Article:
Furthermore, most of the evidence that this uniform was hastily constructed is to be found on the interior of the smock … but first, a look at the closure system.
The smock closed up the center front via a non-separating invisible zipper, and the front seam allowance was 1” on each side.
In total, the zipper was 23 ½” long, and the bottom of the smock was sewn closed beneath the zipper.
The top inch or so of the zipper was left hanging free, the upper front (yoke) seam allowances were tacked into place by hand, and three hook-and-eye closures closed the upper front above the zipper.
The top of the front body panels was reinforced with a small piece of black fabric, which was (more or less) centered over the seam line and sewn in with the zipper.
Also observe the additional row of stitching, where the zipper tape was fastened down.
Beneath the waistband, the outer edges of the seam allowances were reinforced with what appears to be bias-cut hair canvas (comparable in weight to “Heavyweight hymo” from B. Black & Sons), approximately ¾” wide, folded in half, and hand-sewn to the allowances.
I have no idea what purpose this interfacing serves.
It doesn’t extend anywhere near the seam line, and it’s not machine-sewn in, so it wasn’t to stabilize the jumbo spandex for the zipper installation.
There’s negligible risk of the seam allowances stretching out of place while the zipper’s closed, and even if they do, so what?
It’s not attached to anything else (like the pockets or the mesh “panty assembly, which we’ll get to momentarily), so it doesn’t seem to serve any structural purpose.
Literally my only guess would be that it was intended to bulk up the outer seam allowances past the zipper tape, so on the front of the costume, there’d be less of a bulge at the center front – tapering from zipper, to hair canvas, to just the front body.
But if that were the case, why is there no hair canvas on the upper front, above the waistband?!?
Now we’ll take a look at the Pulaski smock’s interior construction.
Here’s a general glance at the front interior, before we start to examine it in detail.
On the aforementioned early TNG uniforms, the neckline trim was a strip of fabric folded in half, sewn on, and turned under.
However, this Pulaski medical smock’s neckline trim was actually attached more like bias binding might be; the strip was sewn on, pressed over, turned under, and the underside was secured with a “stitch-in-the-ditch.”
You can just barely see the “stitch-in-the-ditch” on the outer edge of the neckline trim in these photos:
The final result with this method is subtly different; rather than the neckline trim extending out from underneath the yoke, this way the trim sits on top of the neckline, creating a tiny “bulge.”
The neckline trim’s allowance on the underside was ⅜”, and it was catch-stitched to the underside of the yoke.
The shoulder seam allowances were ⅜”, except they widened to ½” at the neckline – another minor indicator that this costume was personally-fitted and may have been made in a hurry.
I find it curious that the shoulder seam allowances were “pinked” (i.e. cut with pinking shears), since as I mentioned, jumbo spandex doesn’t unravel like woven fabrics do so it’s unnecessary as a protective/preventative measure.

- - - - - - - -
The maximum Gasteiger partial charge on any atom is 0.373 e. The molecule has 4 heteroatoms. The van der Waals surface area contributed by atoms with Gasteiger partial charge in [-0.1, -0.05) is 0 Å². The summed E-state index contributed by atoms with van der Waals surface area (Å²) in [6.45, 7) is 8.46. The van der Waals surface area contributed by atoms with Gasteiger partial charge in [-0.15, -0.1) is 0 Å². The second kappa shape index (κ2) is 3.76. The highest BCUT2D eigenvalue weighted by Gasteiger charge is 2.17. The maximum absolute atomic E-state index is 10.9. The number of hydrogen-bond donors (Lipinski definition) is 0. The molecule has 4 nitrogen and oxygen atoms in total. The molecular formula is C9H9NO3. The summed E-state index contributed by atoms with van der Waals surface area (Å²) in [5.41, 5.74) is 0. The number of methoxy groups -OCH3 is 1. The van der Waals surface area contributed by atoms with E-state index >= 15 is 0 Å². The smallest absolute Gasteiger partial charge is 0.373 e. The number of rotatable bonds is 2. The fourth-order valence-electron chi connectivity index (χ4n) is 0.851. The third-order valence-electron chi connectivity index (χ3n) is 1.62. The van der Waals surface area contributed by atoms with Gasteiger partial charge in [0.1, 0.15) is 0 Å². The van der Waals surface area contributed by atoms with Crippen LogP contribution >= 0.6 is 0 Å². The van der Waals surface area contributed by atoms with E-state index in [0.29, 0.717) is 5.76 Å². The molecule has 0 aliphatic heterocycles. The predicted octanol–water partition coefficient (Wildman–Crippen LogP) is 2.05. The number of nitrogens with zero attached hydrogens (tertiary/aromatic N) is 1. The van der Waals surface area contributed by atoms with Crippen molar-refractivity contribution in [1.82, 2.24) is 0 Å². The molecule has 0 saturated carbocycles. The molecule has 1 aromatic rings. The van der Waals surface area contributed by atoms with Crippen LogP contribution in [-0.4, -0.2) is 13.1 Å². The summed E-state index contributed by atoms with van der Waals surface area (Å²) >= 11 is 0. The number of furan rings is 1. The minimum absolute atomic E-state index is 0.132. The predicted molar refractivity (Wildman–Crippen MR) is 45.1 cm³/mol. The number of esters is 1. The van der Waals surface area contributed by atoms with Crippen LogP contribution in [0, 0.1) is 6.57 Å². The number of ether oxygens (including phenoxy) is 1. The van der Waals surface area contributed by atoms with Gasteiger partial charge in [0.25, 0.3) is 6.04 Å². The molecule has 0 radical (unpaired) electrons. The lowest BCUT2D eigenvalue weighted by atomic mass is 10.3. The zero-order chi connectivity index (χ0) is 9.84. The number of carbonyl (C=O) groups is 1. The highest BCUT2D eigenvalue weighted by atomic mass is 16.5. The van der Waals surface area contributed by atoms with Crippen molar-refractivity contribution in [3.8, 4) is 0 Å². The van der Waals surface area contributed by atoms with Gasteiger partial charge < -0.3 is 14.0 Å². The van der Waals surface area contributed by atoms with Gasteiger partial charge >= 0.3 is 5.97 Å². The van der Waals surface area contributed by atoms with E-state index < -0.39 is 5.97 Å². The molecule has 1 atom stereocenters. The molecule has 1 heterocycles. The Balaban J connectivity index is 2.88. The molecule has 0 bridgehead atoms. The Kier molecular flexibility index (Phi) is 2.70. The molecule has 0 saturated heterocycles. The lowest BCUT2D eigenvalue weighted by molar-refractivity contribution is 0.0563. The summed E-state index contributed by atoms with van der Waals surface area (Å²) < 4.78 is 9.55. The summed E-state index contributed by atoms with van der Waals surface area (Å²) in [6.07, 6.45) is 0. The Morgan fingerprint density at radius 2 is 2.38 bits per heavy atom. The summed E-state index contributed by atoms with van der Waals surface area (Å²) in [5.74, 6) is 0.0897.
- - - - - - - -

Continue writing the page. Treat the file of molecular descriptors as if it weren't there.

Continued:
Also note the shoulder pads attached via two black snaps sewn to the shoulder seam allowances and were obvious removable.
The upper/lower yoke seam allowances were ⅜” and pressed upward.
However, the yoke piping seam allowances were trimmed down to ¼”.
The front yoke/body seam allowances were pressed open.
While the yoke’s lower seam allowance was consistently ½”, the upper front seam allowance was ½” at the center front and tapered down to almost nothing at the armscye.
To me, this implies that the seam was either let out for fitting reasons, or the seam allowance was trimmed away toward the armscye (since in my experience, those armscye seam allowances always want to poke upward no matter how much you press them).
Also note that the armscye seam allowances were pressed and sewn in open, although they naturally want to pull toward the sleeves.
The back yoke/body seam allowances were ½” and pressed upward.
And again, the armscye seam allowances were both pressed, and sewn-in, open.
The bust darts were 1” tall and pressed open over the dart’s stitch line.
The waistband had some weirdness going on, too.
As you can see, the waistband was reinforced with a white, knit, fusible interfacing.
The waistband’s upper seam allowances were pressed open.
They appear to have originally been ½” and trimmed down to ¼” an inch or so from the center front, and they were almost entirely trimmed out from underneath the front seam allowance.
Normally I’m all for reducing bulk, and trimming/grading seam allowances is a great way to do this, but I find this particular execution curious …
Why not simply trim them down to ¼” all the way
Perhaps the wider seam allowances at the front were, again, to help obscure the zipper/front seam allowance?
Or maybe trimming the allowances was an afterthought?
The lower seam allowances were also ½” and pressed upward.
In addition to the waistband itself, the lower waistband seam allowances served two other important purposes.
First, and perhaps most obviously, there was a sort of black mesh “panty” attached to the body of the smock, made of the same black mesh as the side panel inserts.